As a new oil painter, you might have the experience of enjoying a day of painting, thinking your work looks good, and then returning the next day to a canvas that looks dull, hazy, and gray. It happens to everyone, and artist Katie Liddiard is here to explain why it happens and how to bring your painting back to life. Katie shows us a painting she’s made that’s lost some of its vibrancy, explaining that some colors, especially darker hues, can get sunken into the ground. If you’ve used an acrylic gesso to prepare your canvas, this tendency for the ground to suck the oil from the pigment can be especially strong. The colors then look disappointingly dull and the painting flat.
It’s important to address this, Katie says, so you can continue painting while seeing your intended value range. The process of “oiling out” the painting will revive it. Katie begins by picking up some of her medium with her brush—just a small amount—and adding a touch of mineral spirits in a ratio of about three parts mineral spirits to one part medium. Using the brush, she rubs this mixture on the entire surface of the painting. All of the lost tones and depth of color return! Katie suggests avoiding using too much oil, as it can deteriorate your painting. Next, wipe off the excess with a paper towel (some artists like to use a makeup sponge for this step). Check out your painting at an angle to be sure you didn’t miss any spots. Now, paint on!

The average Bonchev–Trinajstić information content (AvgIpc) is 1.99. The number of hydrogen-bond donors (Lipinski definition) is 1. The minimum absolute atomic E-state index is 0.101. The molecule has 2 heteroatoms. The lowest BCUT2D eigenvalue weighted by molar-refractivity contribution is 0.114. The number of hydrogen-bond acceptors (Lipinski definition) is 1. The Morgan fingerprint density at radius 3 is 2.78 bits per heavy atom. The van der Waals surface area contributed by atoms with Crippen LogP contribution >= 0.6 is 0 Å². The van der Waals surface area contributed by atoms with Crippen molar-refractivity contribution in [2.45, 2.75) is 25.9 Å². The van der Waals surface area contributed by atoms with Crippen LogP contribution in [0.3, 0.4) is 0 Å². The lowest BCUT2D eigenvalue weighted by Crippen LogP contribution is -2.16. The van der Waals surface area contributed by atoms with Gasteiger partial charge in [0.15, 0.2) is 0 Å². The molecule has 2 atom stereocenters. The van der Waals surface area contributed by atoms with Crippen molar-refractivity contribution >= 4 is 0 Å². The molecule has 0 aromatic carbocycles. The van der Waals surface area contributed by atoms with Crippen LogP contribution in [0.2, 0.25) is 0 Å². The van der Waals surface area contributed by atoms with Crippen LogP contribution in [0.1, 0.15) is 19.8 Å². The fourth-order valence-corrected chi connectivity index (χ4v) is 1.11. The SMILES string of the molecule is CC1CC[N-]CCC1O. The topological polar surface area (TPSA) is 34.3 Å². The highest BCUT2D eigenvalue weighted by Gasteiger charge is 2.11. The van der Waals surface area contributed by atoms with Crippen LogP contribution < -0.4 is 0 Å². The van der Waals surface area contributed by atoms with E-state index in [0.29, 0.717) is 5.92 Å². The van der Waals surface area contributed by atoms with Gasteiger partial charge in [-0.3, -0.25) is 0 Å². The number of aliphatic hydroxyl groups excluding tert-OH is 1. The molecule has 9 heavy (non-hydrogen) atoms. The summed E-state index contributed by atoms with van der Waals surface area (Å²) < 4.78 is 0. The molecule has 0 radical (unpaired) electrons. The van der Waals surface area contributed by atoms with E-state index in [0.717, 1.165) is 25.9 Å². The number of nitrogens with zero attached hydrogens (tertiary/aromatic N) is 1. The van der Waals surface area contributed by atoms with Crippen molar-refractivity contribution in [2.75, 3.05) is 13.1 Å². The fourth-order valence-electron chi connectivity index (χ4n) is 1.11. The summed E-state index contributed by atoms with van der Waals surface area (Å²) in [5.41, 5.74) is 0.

The name of the medium was covered by the recording’s progress bar at the bottom of the video and there was no way to turn it off. She never actually named the medium so I don’t know what it is.
Hi Katie, as oil paint takes a while to dry, how long should you wait before doing this process? I’d be concerned the paint will smudge.
Also, you mentioned using acrylic gesso could be a problem. What would you recommend instead?
Would this be a problem for water based oils? If so, would you fix it the same way? Thanks.